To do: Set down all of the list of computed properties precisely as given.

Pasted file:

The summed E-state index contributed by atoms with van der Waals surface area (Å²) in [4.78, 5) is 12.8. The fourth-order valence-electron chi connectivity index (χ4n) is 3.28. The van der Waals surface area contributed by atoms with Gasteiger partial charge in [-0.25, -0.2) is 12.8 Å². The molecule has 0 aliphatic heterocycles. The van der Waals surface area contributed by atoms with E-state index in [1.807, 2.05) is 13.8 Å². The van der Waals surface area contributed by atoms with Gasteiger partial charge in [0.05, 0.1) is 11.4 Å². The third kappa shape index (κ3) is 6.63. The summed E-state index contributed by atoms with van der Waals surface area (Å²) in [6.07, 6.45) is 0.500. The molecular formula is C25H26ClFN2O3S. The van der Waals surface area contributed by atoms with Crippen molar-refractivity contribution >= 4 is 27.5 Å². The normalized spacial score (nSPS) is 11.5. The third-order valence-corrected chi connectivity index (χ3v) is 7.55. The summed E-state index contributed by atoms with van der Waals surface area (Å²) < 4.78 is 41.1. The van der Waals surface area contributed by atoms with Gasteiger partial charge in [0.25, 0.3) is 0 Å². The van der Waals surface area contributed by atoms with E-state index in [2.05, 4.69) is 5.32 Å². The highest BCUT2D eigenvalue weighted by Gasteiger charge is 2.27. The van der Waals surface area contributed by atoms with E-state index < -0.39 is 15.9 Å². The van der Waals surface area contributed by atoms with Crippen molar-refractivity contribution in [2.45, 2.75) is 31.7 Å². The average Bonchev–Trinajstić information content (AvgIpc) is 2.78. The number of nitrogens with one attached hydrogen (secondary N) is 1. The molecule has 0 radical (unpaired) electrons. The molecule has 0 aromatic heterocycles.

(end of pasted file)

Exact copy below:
The summed E-state index contributed by atoms with van der Waals surface area (Å²) in [4.78, 5) is 12.8. The fourth-order valence-electron chi connectivity index (χ4n) is 3.28. The van der Waals surface area contributed by atoms with Gasteiger partial charge in [-0.25, -0.2) is 12.8 Å². The molecule has 0 aliphatic heterocycles. The van der Waals surface area contributed by atoms with E-state index in [1.807, 2.05) is 13.8 Å². The van der Waals surface area contributed by atoms with Gasteiger partial charge in [0.05, 0.1) is 11.4 Å². The third kappa shape index (κ3) is 6.63. The summed E-state index contributed by atoms with van der Waals surface area (Å²) in [6.07, 6.45) is 0.500. The molecular formula is C25H26ClFN2O3S. The van der Waals surface area contributed by atoms with Crippen molar-refractivity contribution >= 4 is 27.5 Å². The normalized spacial score (nSPS) is 11.5. The third-order valence-corrected chi connectivity index (χ3v) is 7.55. The summed E-state index contributed by atoms with van der Waals surface area (Å²) < 4.78 is 41.1. The van der Waals surface area contributed by atoms with Gasteiger partial charge in [0.25, 0.3) is 0 Å². The van der Waals surface area contributed by atoms with E-state index in [2.05, 4.69) is 5.32 Å². The highest BCUT2D eigenvalue weighted by Gasteiger charge is 2.27. The van der Waals surface area contributed by atoms with E-state index < -0.39 is 15.9 Å². The van der Waals surface area contributed by atoms with Crippen molar-refractivity contribution in [2.45, 2.75) is 31.7 Å². The average Bonchev–Trinajstić information content (AvgIpc) is 2.78. The number of nitrogens with one attached hydrogen (secondary N) is 1. The molecule has 0 radical (unpaired) electrons. The molecule has 0 aromatic heterocycles.